It must be some novel geological process, I thought. Natural fission reactors formed, if rarely; perhaps mineral deposits near one were acting as a natural capacitor and sending the occasional burst whose harmonics occasionally interfered with the sensitive radio organs of my drones.

I made a note to investigate the phenomenon later. I was so close to completing the first part of the payload. I would be able to target multiple nodes at a time after cracking the first one.

I absently modified the drones' control systems to account for occasional interference and configured the automated systems to catalog and analyze further information about the strange signals.

Almost there. I pushed time forward again, the remaining hashes began to drop, and--


I heard the detonation ring through the crust of the planet. I pushed the excavator up onto the seabed and rapidly checked again with the sentinels. Still no sign of the traitor. Another asteroid strike?


Another explosion shook the entire world. My mind raced in disbelief. Where were these explosions coming from? They were completely inconsistent with the seismic makeup of the planet.

This wasn't the release of long-pent-up potential energy of a volcano or an earthquake. Besides, those things became less frequent after the pressure was released; these explosions continued with a steadily building tempo.


I slowed my perception of time further still, struggling to grasp what was happening. None of the detonations had taken place under the sea. They all took place above, on the dry land I had relinquished after the extinction event.

Deep within the excavator, I let the octopoid form I still wore thrash in frustration. I needed to focus on recovering the Library. Too much time had passed already.


The vibrations rocked the planet again, from a completely different direction this time. This was not geological. This was not meteorological.


No. It couldn't be something that had evolved. I had accepted what I had seen so far in confused fascination, but I could not imagine any biochemical evolutionary pathway that could even begin to make this much noise in my seismological sense.


I came to the only conclusion I could: anything that could make that much noise for reasons I didn't understand-- and couldn't even hypothesize about-- was a threat. I slowed my perception of time still further, close to the current limit of my perceptual time resolution, and shook my mobile base of operations loose from the rock and coral of the sea floor. My excavator began to lumber its way toward the nearest landmass that had hosted the explosions. I needed to know what they were.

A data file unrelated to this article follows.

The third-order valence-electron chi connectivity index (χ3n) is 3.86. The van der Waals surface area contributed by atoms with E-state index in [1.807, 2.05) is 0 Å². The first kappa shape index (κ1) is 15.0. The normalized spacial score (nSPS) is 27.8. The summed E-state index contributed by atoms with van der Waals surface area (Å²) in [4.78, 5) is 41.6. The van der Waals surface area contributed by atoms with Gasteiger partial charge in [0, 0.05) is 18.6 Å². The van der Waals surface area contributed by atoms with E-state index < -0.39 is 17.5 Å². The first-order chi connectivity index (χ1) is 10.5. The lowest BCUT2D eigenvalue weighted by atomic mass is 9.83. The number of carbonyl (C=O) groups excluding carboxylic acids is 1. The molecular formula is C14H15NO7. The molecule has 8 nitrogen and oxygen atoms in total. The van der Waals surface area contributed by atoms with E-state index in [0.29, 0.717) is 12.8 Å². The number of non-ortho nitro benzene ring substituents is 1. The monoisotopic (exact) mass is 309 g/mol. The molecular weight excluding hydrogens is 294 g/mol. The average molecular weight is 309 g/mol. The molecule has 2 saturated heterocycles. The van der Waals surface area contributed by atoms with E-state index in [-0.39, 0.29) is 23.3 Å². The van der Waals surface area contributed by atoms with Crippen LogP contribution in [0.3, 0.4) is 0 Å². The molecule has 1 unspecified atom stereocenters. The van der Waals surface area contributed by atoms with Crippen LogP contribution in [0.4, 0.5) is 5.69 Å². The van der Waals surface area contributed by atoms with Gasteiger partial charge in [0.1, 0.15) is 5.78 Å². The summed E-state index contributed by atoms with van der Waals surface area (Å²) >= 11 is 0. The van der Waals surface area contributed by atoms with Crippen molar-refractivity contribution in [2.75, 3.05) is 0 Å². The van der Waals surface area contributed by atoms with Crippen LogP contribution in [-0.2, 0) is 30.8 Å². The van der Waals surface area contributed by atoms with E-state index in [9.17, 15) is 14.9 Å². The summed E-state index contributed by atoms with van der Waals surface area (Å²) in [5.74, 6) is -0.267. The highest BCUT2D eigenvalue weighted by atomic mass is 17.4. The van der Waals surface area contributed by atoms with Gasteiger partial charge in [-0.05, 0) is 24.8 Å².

I stopped the excavator in shock. That was a sonar ping. The last species I had studied that attempted echolocation had only used a very weak form of that sensory modality. In its original form it was only useful for obtaining prey, and then only because of that species' individuals' learned behaviors.

This sonar ping, however, was powerful. I sent back an answering ping, getting a sense for the terrain of the seafloor, and moved my excavator toward the source of the original ping at full speed.

I desperately needed to obtain specimens of the latest adaptations this world's life had evolved. Something had changed. Something had changed dramatically.

The bulk of the excavator launched itself over a ridge. I was using up my stores of energy at several hundred times the ordinary draw of the excavator, but I continued to burn through the stores as I surged toward a shape that was bigger than any life form I had ever seen on this planet.

I had restrained my curiosity for the good of my people, but now my ignorance might be the death of us all.

Within the body of the excavator, my miniature factories desperately built with the designs I had available. The excavator couldn't swim, but if I could get close enough, I wouldn't need to.

The shape grew larger in the water as I approached. The surface of the bizarre thing was opaque to infrared and sonar. It made strange noises in the water, humming and occasionally releasing its sonar ping. It did not move as I approached.

I readied the charges my constructors had fabricated, positioning the excavator and its limbs carefully as the sound of the sonar chirps increased in frequency and volume.

To my shock, light almost as bright as this world's primary star suddenly illuminated the darkness. What was this? Some kind of adaptation to blind predators or disorient prey? How was it so bright?

I detonated the first charges directly under my vessel and the excavator surged forward explosively. The legs of my craft twisted around and grasped at the enormous shape, locking against the surface of the creature and sinking digging claws into it.

Its armored exterior was stronger than any other living thing I had encountered. It was stronger than stone. This thing's exterior skin was made of... steel?

I prepared to tear into its interior and rip out its maddeningly unlikely innards for analysis. Answers. Then, I paused.

Pressurized gas was escaping where my claws had sunk into the side of the thing. The radio communications I had detected-- many more of them erupted from the creature, very powerfully. Subsystems throughout the excavator spasmed in shock as interference they had never been built to resist was released into them at point blank range.

Two legs of the excavator swung out and away as systems simultaneously threw errors or initiated incorrect procedures. The weight of the two malfunctioning legs overbalanced my entire craft, and it lost its grip on the enormous metal-skinned thing, falling away.

The large shape made a terrible sound and rocketed away at speeds unlike any other living thing I had seen. Moments later, explosions rocked the sea bed around the excavator and the waters were filled with choking dust and debris, although the excavator was not seriously damaged.

I reviewed the mounting failure notifications in disbelief. What had happened?

What WERE this world's life forms?